Comments on Connecticut's Comprehensive Energy Strategy

September 25, 2017
Anne Hulick

Dear Commissioner Klee and Deputy Commissioner Sotos,

Climate change is the most pressing public health issue of our time, affecting residents across Connecticut and around the world in unprecedented ways. Climate change contributes to extreme weather events, extreme heat, poor air quality, water borne diseases, increase in vector borne diseases and can exacerbate mental health problems. The public health impacts of a changing climate disproportionately impact children, the elderly, vulnerable populations and persons of lower socio-economic status. It is imperative that Connecticut take swift, bold action to reduce greenhouse gas emissions to mitigate the public health threats we are already facing and which are likely to become more prevalent and extreme without action. As a nurse, I am deeply concerned about the health impacts of climate change and urge you to strengthen the draft Comprehensive Energy Strategy to address the following concerns.

Extreme weather events:  Connecticut has already experienced severe weather events including the recent, prolonged statewide drought and the ravages of Hurricane Sandy. Extreme weather events pose serious risk of human health and damage to the environment, seriously impact our economy and can exacerbate mental health issues including depression and anxiety.

Extreme heat days:  Increased temperatures, particularly over a longer period, lead to a multitude of serious health problems including dehydration, heat stroke, exacerbation of cardiovascular disease including sudden death, exacerbation of respiratory ailments including COPD, increased cerebrovascular accidents and impact diabetes-related conditions. Prolonged extreme heat leads to more emergency room and hospital admissions, significantly impacts children who cannot regulate their temperatures as well as adults, puts outdoor workers at risk and disproportionately impacts vulnerable populations and those without access to fans, air conditioners or cooling centers. 

Poor air quality: Climate change and rising temperatures impact certain air pollutants. Ground level ozone and particulate matter exacerbate respiratory conditions including asthma attacks leading to increased emergency room visits and lost school days as well as complications from cardiovascular disease and premature death. Rising carbon dioxide levels cause changes in plant growth that contribute to more pollen and other airborne allergens, worsening allergy symptoms and contributing to longer periods of seasonal allergies.  In 2016, all of Connecticut’s eight counties received failing grades on air quality[1] and we experienced 31 “unhealthful air days” according to state agencies.[2]

Vector-borne diseases: Changing weather patterns and warming temperatures have caused the spread of vectors (mosquitos, ticks and fleas) to expanded portions of the U.S. The CDC reports that the number and distribution of cases of Lyme Disease has increased and the distribution has expanded since 2010 as far north as central Maine.[3] 

Water impacts and water-borne diseases: Climate change impacts water sources by affecting water temperature, quantity and quality.  Intense storms lead to more stormwater runoff that can contaminate water sources with harmful toxins and bacteria. Algal blooms and cyanobacteria can render water sources unsafe for use, contaminate fish and shellfish and contribute to water-borne diseases.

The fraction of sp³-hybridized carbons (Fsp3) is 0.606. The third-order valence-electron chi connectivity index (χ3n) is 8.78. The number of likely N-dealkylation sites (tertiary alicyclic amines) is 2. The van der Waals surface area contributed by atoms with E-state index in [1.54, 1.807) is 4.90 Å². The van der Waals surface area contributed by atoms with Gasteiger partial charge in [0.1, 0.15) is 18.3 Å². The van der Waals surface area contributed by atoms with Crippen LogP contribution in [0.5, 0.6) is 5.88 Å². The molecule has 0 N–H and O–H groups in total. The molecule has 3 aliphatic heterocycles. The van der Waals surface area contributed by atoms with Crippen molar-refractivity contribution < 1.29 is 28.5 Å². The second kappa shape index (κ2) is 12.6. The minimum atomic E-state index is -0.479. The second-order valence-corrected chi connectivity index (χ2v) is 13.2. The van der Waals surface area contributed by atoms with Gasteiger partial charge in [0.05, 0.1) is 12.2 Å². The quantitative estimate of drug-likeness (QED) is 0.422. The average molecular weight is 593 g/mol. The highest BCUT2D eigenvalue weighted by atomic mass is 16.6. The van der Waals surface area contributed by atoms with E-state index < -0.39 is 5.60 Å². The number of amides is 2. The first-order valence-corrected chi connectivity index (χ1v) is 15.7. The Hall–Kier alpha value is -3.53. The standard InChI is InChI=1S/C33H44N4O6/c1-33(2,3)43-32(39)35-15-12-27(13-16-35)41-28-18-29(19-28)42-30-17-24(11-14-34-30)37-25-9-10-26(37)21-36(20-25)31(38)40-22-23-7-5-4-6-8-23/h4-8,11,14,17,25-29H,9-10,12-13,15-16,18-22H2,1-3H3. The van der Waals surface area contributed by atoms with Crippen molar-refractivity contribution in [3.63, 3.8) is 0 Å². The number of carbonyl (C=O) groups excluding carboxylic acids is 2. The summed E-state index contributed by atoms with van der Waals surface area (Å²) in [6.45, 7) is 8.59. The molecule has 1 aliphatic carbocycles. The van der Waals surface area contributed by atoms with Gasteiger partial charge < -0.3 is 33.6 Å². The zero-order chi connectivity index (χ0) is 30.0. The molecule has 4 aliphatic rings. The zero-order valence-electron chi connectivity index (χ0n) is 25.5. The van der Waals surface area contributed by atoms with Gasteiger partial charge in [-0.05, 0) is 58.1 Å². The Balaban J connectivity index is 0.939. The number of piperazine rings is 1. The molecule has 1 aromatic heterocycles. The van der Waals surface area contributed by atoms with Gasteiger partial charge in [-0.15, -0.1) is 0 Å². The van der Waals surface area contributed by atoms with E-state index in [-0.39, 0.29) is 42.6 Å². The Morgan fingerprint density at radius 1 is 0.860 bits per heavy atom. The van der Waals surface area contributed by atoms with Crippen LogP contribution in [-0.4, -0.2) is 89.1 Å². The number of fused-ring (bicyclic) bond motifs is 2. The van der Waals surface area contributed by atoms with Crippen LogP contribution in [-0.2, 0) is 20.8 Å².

Residents of Connecticut are already experiencing health impacts from climate change. I urge the Department of Energy and Environmental Protection to do everything in its power to protect public health by strengthening the draft Comprehensive Energy Strategy to include the following recommendations.

Recommendations:

  1. Increase the Renewable Portfolio Standard to 40%: New York has committed to 50% renewable energy by 2030 and Rhode Island has committed to 40% by 2035.[4] There is no reason that Connecticut’s standard should be lower. 
  2. Remove limits on rooftop solar installations and fully commit to activating a full-scale shared solar program. 
  3. Firmly reject all expansion of natural gas infrastructure and reliance on fracked natural gas, the externalities of which are likely more harmful and more polluting than drilling oil.
  4. Rigorously ramp up electric vehicle usage, buildup of EV infrastructure and expand incentive programs to enable more people to purchase or lease electric vehicles. Transportation accounts for 43% of greenhouse gas emissions in CT which impair air quality. 

Sincerely,

Anne Hulick, RN, MS, JD

Director Clean Water Action, Connecticut; Coordinator, Coalition for a Safe and Healthy CT.


[1] American Lung Association, State of the Air 2016, page 64, available at http://www.lung.org/assets/documents/healthy-air/state-of-the-air/sota-2016-full.pdf

[2] Gregory B. Hladky, Connecticut Drivers Using More Gasoline, Creating Bigger Pollution and Health Problems, The Hartford Courant (May 26, 2017), available at http://www.courant.com/news/connecticut/hc-ct-driving-pollution-20170519-story.html

[3] https://health2016.globalchange.gov/vectorborne-diseases.  See figure 5.2 Changes in Lyme Disease Case Report Distribution.

[4] Regional Greenhouse Gas Initiative Status Report (2016).  http://acadiacenter.org/wp-content/uploads/2016/07/Acadia_Center_2016_RG...

Region/State: